My fiance's dad was born in Cambridge (UK) while his dad was in the US airforce and his mom was a local (UK born). Would he qualify for a visa based on his dad's place of birth and grandmothers? His father's birth certificate states that he was born in Cambridge instead of an air force base. And my fiance's grandmother lived in Wimbledon until she moved to the US. I'm not sure what the rules would be for visa requirements are in his case.


The status of his parents isn’t quite clear. If his mother was “a local born in the UK” and it means she is a British citizen, then the son inherits British citizenship from her. He is British. If he was himself born in the UK, then he is British citizen “not by descent” and his children inherit British citizenship from him. If he is born outside the UK then he is only “British citizen by descent” and his children only have British citizenship if they are born in the UK.

Since his father isn’t British, it doesn’t matter where he was born as far as UK citizenship is concerned.

Sorry, got confused. All the above actually applies not to the fiancé but the fiancé’d dad. It seems your fiancé’s dad was British not by descent, which makes the fiancé British by descent. He is British citizen. He can just get a British passport. And about the only people in the world who can’t get a UK visa are British citizens - because they don’t need one.

  • This answer may be correct but I think there's an ambiguity. The law prior to 1983 gave some priority to the status of the father. In particular the British-born child of a working foreign diplomat father did not acquire British citizenship no matter what the status of the mother was. Given that the father here was a US citizen working for the US government, and assuming the son was born before 1983, I think the answer might depend on the diplomatic status of the father's position.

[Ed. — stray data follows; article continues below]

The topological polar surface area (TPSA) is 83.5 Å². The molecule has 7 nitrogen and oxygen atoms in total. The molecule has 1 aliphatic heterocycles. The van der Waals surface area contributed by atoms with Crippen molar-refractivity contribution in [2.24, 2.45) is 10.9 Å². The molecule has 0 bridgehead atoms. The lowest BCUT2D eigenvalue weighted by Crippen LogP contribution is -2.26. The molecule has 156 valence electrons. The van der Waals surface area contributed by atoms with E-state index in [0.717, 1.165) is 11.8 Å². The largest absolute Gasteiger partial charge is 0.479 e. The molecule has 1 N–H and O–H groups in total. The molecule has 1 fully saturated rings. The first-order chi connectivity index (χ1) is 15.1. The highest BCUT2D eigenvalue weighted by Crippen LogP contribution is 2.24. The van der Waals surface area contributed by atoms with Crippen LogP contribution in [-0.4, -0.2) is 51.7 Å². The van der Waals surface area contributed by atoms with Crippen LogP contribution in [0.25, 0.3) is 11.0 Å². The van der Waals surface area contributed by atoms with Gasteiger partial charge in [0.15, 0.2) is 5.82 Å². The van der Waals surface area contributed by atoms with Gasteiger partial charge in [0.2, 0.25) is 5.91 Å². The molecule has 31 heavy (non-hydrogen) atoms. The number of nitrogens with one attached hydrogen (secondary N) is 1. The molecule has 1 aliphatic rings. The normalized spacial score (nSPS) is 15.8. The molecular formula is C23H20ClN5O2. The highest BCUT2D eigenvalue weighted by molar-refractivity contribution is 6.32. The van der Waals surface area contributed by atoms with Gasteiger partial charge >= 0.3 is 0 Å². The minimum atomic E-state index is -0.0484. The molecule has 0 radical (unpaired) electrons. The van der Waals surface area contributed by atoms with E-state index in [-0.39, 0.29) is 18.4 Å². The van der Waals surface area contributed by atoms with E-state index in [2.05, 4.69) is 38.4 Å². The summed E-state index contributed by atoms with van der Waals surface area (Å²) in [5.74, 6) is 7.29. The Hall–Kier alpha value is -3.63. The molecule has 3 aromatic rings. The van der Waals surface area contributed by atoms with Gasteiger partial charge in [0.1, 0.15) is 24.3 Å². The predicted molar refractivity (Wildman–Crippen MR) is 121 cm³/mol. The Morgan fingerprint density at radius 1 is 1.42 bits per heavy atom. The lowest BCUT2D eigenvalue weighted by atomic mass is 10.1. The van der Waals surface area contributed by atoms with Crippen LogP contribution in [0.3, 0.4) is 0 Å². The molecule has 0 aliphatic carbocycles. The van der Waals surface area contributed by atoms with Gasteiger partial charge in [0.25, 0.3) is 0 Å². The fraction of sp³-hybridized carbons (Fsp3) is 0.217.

– Dennis
    Mar 4 at 21:22
  • Thank you Dennis! It can get a little confusing so my apologies, gnasher729. My fiance's grandmother was born in the UK as well as his father. The part that I was not sure about was the status of my fiance's dad citizenship as his father was not born in the UK since he was working for the Air Force when he got married to a British citizen. I guess with those details it might be a case by case basis. Mar 5 at 22:34
  • British; you are stuck with it. People ask me if I gave up my British citizenship when I got German citizenship, but I tell them it's like AIDS, once you've got it that's that. (I was born in the UK of British parents.) So my kids, born in Germany of a German and a Brit, are British too, whether they want to be or not. At least, that's how it was last time I checked.
    – RedSonja
    Mar 10 at 9:44

Your Answer

By clicking “Post Your Answer”, you agree to our terms of service, privacy policy and cookie policy

Not the answer you're looking for? Browse other questions tagged or ask your own question.